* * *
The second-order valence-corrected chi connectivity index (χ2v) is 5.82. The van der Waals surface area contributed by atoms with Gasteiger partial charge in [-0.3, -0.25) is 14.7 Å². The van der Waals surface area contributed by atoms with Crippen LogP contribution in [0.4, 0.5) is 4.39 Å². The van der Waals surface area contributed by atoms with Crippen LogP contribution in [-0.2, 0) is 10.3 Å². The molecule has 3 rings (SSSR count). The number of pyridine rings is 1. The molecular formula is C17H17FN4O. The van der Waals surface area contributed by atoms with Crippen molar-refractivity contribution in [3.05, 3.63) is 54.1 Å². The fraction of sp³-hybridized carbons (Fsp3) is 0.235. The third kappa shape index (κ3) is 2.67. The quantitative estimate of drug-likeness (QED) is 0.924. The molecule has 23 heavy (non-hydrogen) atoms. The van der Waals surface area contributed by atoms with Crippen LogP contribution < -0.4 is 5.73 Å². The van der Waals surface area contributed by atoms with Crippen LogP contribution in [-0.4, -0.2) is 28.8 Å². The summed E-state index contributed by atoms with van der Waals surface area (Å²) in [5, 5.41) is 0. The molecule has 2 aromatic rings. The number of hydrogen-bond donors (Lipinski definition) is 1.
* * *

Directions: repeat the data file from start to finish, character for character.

The second-order valence-corrected chi connectivity index (χ2v) is 5.82. The van der Waals surface area contributed by atoms with Gasteiger partial charge in [-0.3, -0.25) is 14.7 Å². The van der Waals surface area contributed by atoms with Crippen LogP contribution in [0.4, 0.5) is 4.39 Å². The van der Waals surface area contributed by atoms with Crippen LogP contribution in [-0.2, 0) is 10.3 Å². The molecule has 3 rings (SSSR count). The number of pyridine rings is 1. The molecular formula is C17H17FN4O. The van der Waals surface area contributed by atoms with Crippen molar-refractivity contribution in [3.05, 3.63) is 54.1 Å². The fraction of sp³-hybridized carbons (Fsp3) is 0.235. The third kappa shape index (κ3) is 2.67. The quantitative estimate of drug-likeness (QED) is 0.924. The molecule has 23 heavy (non-hydrogen) atoms. The van der Waals surface area contributed by atoms with Crippen LogP contribution < -0.4 is 5.73 Å². The van der Waals surface area contributed by atoms with Crippen LogP contribution in [-0.4, -0.2) is 28.8 Å². The summed E-state index contributed by atoms with van der Waals surface area (Å²) in [5, 5.41) is 0. The molecule has 2 aromatic rings. The number of hydrogen-bond donors (Lipinski definition) is 1.